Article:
[RPG] What do Unicorns want


I am making a Celestial Warlock who has made a pact with a particularly powerful Unicorn, as suggested in XgtE. One thing I want to do is flesh out the pact and my patron, but I am struggling to find anything that would make a Unicorn different to any other Chaotic Good Celestial who happened to like forests.

I hope this isn't too broad, shopping related or an open ended list, but:

What published official sources (Including novels) describe the motivations of Unicorns, provide examples of quests on behalf of unicorns, or provide examples of other 'wants'?

Ideally these would be showing the unicorn wanting something other than rescuing after being trapped in a net, or otherwise reacting to something negative affecting it.

I am playing 5th Edition, but any D&D lore will be suitable.

Best Answer

There's not a lot to go on in official 5E materials, but there's a few clues in the monster description which we can extrapolate from. Note that since the default setting in 5E is Forgotten Realms, what follows is Forgotten Realms lore. Unicorns in other settings might be very different.

To start, these are regional effects that might apply to a unicorn's domain:

  • Open flames of a nonmagical nature are extinguished within the unicorn’s domain
  • Creatures native to the unicorn’s domain have an easier time hiding; they have advantage on all Dexterity (Stealth) checks made to hide.
  • When a good-aligned creature casts a spell or uses a magical effect that causes another good-aligned creature to regain hit points, the target regains the maximum number of hit points possible for the spell or effect.
  • Curses affecting any good-aligned creature are suppressed.

And it says "If the unicorn dies, these effects end immediately." I think it's therefore reasonable to expect these things to be manifestations of the unicorn's wants.


  • they don't like fire. This might put them at odds with fire as an elemental force, and opposed to, say, any cults of fire or fire deities.
  • hiding and stealth are valued as a way to stay safe, and healing and protection of good creatures is a priority.

Then, also from the description:

Unicorns allow good-hearted creatures to enter their woods to hunt or gather food, but they hold evil ever at bay.

So, again, protection of the good — and holding evil ever at bay. And not just passively, because:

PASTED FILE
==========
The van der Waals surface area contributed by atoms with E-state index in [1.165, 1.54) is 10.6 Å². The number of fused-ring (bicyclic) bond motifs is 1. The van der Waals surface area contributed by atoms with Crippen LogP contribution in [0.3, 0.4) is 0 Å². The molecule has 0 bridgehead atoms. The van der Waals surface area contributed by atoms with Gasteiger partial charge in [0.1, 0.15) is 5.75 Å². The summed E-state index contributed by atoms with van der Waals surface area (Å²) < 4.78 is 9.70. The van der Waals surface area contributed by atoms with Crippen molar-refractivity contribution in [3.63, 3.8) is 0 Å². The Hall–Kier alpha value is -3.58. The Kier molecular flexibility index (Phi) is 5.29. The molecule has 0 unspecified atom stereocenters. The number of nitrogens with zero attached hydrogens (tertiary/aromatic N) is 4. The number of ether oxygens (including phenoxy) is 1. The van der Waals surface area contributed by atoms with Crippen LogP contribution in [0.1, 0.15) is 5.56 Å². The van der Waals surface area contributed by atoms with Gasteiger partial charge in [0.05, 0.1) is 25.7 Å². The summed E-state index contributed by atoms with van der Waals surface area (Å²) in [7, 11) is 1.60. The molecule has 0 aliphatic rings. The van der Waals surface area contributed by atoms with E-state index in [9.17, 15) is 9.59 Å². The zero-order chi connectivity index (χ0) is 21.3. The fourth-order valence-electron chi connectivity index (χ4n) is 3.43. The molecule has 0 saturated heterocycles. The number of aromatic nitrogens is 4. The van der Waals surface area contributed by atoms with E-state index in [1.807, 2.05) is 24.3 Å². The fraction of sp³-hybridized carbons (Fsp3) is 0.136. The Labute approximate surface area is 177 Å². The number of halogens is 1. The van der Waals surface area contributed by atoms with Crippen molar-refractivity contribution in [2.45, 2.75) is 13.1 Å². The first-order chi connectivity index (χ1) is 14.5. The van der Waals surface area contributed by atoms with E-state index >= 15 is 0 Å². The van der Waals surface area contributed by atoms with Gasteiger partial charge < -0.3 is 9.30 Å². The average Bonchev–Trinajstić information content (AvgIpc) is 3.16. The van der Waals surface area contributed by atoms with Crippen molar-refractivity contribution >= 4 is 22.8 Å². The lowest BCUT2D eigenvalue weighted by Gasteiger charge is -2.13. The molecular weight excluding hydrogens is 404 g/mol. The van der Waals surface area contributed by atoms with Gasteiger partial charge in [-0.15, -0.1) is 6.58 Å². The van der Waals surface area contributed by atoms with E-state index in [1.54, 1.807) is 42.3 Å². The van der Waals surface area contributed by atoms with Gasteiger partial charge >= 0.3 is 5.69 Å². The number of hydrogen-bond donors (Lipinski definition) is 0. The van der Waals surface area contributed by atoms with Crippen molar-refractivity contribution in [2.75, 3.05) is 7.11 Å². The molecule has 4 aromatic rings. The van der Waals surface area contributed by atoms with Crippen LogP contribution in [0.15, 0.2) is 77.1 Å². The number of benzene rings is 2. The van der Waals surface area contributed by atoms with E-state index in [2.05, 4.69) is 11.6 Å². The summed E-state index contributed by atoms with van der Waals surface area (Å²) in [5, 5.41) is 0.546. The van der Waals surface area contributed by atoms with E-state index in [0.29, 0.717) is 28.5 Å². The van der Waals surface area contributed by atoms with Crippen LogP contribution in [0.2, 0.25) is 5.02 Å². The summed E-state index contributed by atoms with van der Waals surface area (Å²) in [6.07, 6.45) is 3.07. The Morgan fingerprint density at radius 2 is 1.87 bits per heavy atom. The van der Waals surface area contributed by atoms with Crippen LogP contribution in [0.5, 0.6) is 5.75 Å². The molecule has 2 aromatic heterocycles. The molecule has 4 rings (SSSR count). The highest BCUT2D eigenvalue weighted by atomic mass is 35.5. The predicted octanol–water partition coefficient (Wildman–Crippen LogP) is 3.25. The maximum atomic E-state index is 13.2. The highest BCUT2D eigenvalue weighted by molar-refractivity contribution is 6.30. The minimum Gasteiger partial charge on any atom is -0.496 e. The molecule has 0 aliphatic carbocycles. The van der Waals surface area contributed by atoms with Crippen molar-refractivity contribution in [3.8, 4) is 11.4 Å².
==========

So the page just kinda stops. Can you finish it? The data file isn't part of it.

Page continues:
Foul-hearted creatures seldom leave a unicorn’s domain alive.

On maybe a more local, specific level:

Most unicorns protect a bounded realm such as an enchanted forest. However, the gods sometimes send a unicorn to guard sacred artifacts or protect specific creatures.

So, an individual, specific unicorn may want a particular location, artifact, or creature protected. That would be very campaign-specific, of course (not necessarily a bad thing).

Under a unicorn’s protection, creatures feel safe from the threat of encroaching civilization and the insidious spread of evil.

Again, keeping the spread of evil at bay — and also, stopping "encroaching civilization".

And finally from the monster description:

A paladin astride a unicorn is a sign of the gods’ direct intervention in the affairs of the mortal realm. It is a holy alliance made to cleave the heads from demons and banish devils back to the Nine Hells.

... we've got a specific remit to fight demons and devils.

That's almost all there is to go on, except the note in Sword Coast Adventurer's Guide that:

Mielikki’s symbol is a unicorn, which prompts some to think of her as such and conflate her with Lurue, Queen of the Unicorns and the actual goddess of their kind.

Unfortunately, as far as I can tell, there is no official 5E lore relating to Lurue, but one might be able to find some from older editions. One tiny tidbit comes from the Knight of the Order character background in Sword Coast Adventurers' Guide:

The Knights of the Unicorn [...] On a lark, they took the unicorn goddess Lurue as their mascot and went on various adventures for fun. The reality of the dangers they faced eventually sank in, as did Lurue’s tenets. [...] The Knights of the Unicorn are chivalric adventurers who follow romantic ideals: life is to be relished and lived with laughter, quests should be taken on a dare, impossible dreams should be pursued for the sheer wonder of their completion, and everyone should be praised for their strengths and comforted in their weaknesses.

We don't know which of these are actually Lurue's tenets in 5E, but this paragraph is actually directly lifted word-for-word from the description of Lurue's dogma in the 3rd edition (3.0, pre 3.5) book Faiths and Pantheons (which in turn seems to have been adapted from a similar one in AD&D 2e Powers and Pantheons). So that seems plausibly canonical.

A warlock following that particular happy-go-lucky knight errant character trope would be quite different from warlocks as often played, and also quite different from the stereotypical follower of a forest god.

Also as suggested in the Forgotten Realms wiki, both of the older-edition sources note that Lurue is an enemy of Malar, the beast-god of lycanthropy and is also opposed to the Red Wizards of Thay — so, there are some other specific sources of evil incarnate your unicorn patron might have particular concerns about.